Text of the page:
Aaron Dilloway The Gag File

Aaron Dilloway The Gag File
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At first glance, with its monochromatic ventriloquist dummy cover art, The Gag File appears to be the smart, pretty, popular cousin to Ohio-based noise artist and former Wolf Eyes member Aaron Dilloway's previous LP Modern Jester. Surface similarities aside, though, Dilloway's 2012 masterpiece of loop-based chaos — which some have described as the equivalent to his War and Peace — is considerably more monstrous and psyche-damaging than this latest effort, which at a dainty 35 minutes is eclipsed by the unrelenting savagery of that prior affair.
 
The Gag File, on which Dilloway advances his standard operating procedures to deploy an arsenal of mangled eight-track loops and garbled vocal mumblings, is certainly rife with meritorious moments. The tension-inducing "Ghost" is a cacophonous blast that would put the entire catalogues of some noise artists to shame, while "Karaoke With Cal" is a limping anthem drowned in booze and downers until it's barely able to get up off of the floor. A gut-wrenching assault of brutal samples, "Inhuman Form Reflected" is a bar of soap across the noggin that is as remarkable as it is pain-inducing.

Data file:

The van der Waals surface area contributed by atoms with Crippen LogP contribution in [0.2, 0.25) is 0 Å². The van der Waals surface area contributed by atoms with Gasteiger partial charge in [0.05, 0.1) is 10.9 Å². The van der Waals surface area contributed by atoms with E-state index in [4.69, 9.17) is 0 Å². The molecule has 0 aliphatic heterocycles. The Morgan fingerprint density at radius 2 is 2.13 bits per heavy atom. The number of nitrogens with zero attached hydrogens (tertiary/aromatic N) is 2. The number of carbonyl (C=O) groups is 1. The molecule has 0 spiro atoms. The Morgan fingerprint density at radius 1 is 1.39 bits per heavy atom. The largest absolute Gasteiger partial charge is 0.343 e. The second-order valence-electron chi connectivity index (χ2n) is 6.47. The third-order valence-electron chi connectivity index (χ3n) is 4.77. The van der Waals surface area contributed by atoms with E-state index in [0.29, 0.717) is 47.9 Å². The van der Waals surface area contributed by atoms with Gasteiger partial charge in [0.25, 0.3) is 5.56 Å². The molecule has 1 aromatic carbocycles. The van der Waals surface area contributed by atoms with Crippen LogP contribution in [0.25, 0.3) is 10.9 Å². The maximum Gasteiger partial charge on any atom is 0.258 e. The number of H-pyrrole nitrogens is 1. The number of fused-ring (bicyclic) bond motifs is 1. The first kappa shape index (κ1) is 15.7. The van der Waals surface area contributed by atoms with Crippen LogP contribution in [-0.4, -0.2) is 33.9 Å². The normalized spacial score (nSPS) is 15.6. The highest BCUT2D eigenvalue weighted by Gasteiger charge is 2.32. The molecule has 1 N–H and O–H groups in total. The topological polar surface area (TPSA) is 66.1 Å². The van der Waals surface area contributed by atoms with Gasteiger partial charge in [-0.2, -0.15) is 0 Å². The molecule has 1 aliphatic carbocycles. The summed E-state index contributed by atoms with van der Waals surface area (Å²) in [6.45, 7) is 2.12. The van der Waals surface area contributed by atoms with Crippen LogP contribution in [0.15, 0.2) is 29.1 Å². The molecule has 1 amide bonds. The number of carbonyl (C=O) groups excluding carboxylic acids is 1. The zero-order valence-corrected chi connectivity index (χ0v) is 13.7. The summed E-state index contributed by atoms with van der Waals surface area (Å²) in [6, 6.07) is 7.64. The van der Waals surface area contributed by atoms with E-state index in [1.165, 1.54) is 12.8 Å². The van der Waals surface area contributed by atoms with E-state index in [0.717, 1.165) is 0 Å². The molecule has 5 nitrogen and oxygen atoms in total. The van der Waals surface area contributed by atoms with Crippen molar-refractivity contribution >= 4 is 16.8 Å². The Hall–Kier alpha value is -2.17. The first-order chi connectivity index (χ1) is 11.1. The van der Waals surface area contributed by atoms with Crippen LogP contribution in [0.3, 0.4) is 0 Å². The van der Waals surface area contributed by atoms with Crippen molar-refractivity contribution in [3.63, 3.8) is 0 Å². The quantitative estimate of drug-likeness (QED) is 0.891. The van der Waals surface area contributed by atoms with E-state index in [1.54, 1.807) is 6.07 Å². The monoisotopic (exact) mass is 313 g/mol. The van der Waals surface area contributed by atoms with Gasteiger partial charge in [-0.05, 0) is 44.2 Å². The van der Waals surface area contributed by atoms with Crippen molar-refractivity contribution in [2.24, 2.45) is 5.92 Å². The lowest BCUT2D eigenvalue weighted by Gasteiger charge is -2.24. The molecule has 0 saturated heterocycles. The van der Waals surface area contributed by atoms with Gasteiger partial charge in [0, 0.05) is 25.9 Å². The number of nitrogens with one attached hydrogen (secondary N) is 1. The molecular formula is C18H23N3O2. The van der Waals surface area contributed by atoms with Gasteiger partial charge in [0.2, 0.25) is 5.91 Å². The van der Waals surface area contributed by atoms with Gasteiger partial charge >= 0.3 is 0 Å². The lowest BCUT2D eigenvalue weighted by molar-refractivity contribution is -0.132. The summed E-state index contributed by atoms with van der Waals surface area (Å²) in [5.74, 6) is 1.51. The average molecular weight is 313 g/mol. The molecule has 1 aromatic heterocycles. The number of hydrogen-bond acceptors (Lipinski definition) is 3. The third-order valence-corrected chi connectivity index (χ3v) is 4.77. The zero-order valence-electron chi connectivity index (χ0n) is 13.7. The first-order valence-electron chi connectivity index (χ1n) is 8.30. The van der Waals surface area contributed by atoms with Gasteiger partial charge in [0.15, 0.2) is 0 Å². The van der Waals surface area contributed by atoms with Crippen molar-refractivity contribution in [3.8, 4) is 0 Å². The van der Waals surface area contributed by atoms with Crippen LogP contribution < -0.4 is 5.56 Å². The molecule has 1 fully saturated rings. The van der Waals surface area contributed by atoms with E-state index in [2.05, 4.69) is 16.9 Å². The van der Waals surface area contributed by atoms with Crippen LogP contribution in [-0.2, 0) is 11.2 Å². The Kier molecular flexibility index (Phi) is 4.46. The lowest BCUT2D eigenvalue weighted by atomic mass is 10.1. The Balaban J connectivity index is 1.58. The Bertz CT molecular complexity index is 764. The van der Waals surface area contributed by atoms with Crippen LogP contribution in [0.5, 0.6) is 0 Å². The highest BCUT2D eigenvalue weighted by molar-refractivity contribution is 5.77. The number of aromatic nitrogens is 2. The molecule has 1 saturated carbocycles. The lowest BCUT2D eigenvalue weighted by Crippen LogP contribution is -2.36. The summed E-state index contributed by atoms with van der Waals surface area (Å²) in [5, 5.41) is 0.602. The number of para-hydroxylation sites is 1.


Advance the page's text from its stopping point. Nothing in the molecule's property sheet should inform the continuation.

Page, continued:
The inescapable "Born in a Maze" is a hypnotizing stunner of repetitive cluster bombings, which gives way to Dilloway's ghostly croon on "It's Not Alright." A mythical party anthem, "No Eye Sockets (For Otto & Sindy) comprises celebratory field recordings before "Switch" chirrups its way into one's cerebellum and the stuttering hiccoughs of "Shot Nerves" induce a jubilant mania.
 
Five years on from his gargantuan masterpiece, Dilloway shows that he's no slouch in the noise department, having carefully honed a sequence of sounds that might appear slightly less punishing than his fans are accustomed to, but that are certainly just as impactful when careful consideration is applied. (Dais Records)